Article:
We are happy to report that U.S. homes sold at their fastest pace this past September than they have all year. The slowdown in the market seen mid-way through 2013 is making progress back to a faster pace. The National Association of Realtors reported on Tuesday that existing home sales have risen 2.4 percent from the previous months to a seasonally adjusted annual rate of 5.17 million.This past September only added further fuel to this growing market.
According to the NAR report, September sales have improved in the South and West compared to the prior month and continue to tick up in the Northeast. The share of purchases by investors fell to 14 percent from 19 percent a year ago. In spite of the recent departure of investors, existing homeowners have been offsetting the market. Many existing homeowners have been upgrading to more expensive properties or downsizing after raising their families which have added to the push of sales this past month.
As home prices continue to recover from the breakdown that took place in 2007, there have been adjustments made and action taken in hopes to repair it fully. The federal regulator that oversees Fannie Mae and Freddie Mac is considering an option to lower down payments, so that more individuals can qualify for a mortgage. Other action took place on Tuesday where the board of Federal Deposit Insurance Corp. voted 4-1 removing the requirement stating that borrowers must provide a 20 percent down payment if their bank doesn’t hold on its book at least 5 percent of the mortgage securities tied to its home loans. Thus federal regulators loosening some credit regulations.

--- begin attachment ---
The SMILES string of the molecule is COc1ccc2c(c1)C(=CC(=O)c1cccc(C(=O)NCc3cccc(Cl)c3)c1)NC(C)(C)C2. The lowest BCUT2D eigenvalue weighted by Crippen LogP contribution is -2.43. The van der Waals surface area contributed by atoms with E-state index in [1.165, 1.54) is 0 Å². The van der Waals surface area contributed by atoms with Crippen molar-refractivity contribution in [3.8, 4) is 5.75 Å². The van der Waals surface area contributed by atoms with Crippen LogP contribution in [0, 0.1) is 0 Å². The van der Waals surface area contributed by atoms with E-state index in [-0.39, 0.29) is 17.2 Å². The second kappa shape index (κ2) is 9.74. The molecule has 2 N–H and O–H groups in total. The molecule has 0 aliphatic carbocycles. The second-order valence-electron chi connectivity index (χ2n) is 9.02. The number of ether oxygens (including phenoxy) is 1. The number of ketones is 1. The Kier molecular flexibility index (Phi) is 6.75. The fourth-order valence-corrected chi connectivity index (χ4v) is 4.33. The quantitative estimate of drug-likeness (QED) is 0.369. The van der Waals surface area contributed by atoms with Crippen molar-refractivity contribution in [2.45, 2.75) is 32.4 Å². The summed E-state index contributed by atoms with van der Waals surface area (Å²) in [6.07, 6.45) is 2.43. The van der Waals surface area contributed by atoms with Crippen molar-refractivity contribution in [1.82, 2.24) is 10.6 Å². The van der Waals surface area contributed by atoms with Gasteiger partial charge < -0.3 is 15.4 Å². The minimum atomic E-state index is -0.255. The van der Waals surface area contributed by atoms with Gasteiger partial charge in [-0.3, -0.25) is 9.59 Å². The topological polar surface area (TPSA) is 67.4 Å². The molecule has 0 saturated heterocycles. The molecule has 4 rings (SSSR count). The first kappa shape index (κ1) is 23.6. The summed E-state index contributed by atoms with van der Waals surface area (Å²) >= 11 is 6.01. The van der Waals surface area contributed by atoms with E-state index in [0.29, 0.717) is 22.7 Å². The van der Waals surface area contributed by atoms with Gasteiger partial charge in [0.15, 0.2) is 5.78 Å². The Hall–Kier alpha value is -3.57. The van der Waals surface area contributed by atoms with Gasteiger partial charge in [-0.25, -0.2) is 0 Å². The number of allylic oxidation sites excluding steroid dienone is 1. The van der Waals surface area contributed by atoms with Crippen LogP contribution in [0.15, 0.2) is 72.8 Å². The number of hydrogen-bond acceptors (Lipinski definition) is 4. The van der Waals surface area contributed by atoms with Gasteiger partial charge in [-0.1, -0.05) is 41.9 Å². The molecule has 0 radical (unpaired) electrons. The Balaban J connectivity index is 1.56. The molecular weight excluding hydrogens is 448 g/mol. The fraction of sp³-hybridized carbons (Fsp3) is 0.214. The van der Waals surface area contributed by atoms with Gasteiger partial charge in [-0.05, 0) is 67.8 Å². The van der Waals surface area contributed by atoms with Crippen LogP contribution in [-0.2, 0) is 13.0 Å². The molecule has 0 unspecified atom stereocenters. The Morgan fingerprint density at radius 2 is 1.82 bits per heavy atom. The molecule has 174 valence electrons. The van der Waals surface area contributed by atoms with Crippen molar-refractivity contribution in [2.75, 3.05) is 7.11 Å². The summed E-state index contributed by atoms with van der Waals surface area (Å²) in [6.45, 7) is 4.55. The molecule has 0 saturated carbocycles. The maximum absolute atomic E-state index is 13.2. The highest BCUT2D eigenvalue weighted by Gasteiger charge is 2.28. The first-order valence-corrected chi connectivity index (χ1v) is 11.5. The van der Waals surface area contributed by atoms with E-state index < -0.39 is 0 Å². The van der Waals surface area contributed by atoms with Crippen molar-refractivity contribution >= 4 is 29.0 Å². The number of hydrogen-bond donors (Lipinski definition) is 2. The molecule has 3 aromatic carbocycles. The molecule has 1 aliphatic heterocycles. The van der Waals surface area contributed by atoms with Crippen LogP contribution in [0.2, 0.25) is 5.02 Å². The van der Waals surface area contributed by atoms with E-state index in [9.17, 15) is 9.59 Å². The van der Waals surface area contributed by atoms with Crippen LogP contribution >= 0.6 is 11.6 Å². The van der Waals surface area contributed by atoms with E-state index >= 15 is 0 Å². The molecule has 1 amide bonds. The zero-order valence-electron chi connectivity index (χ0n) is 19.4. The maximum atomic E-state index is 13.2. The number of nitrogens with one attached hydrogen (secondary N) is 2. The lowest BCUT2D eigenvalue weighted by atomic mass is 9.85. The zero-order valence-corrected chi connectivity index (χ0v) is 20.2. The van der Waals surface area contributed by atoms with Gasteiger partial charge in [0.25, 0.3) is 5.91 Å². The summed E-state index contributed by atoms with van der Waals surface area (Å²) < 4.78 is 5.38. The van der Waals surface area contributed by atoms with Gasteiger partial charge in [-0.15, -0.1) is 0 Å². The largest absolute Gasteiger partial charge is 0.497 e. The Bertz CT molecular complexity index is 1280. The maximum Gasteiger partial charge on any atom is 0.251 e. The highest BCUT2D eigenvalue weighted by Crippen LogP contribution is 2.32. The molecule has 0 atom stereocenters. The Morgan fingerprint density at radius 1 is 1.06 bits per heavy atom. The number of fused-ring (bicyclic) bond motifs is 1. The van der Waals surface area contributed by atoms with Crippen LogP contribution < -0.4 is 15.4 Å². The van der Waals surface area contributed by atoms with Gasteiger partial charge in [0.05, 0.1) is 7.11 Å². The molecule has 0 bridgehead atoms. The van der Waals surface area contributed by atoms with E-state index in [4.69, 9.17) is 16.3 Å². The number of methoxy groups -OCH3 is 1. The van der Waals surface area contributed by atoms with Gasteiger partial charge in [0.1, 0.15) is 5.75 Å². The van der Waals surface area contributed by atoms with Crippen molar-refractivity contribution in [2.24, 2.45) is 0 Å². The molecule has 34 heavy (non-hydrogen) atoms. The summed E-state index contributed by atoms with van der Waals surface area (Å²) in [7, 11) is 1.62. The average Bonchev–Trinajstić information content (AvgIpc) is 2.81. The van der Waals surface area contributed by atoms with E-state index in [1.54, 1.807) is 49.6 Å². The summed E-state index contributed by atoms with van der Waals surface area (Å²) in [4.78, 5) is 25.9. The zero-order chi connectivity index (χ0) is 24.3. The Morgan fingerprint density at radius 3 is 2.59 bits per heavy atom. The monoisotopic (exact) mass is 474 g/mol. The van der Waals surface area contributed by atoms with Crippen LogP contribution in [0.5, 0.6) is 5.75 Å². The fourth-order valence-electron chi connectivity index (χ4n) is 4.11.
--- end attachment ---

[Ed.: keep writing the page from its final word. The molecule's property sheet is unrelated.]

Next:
The market has seen a recent shift toward buyers. Chief economist, Nela, stated that additional homes may come on the market toward the end of the year as investors plan to sell for tax reasons, making conditions more preferable for buyers. Nela reported that only 44 percent of offers have faced bidding wars in October compared to the high of 75 percent in March of 2013.
One interesting fact also showed a shift towards renting with almost all of the gains coming from the recent building of apartments. In a report released by the Commerce Department last week, it shows that housing starts rose by 6.3 percent to a seasonally adjusted annual rate of 1.017 million homes. The construction of apartments has soared to 30.3 percent over the past year.
Despite the reach of home-buying historic averages, records suggest that the sales decline that began last year has ended.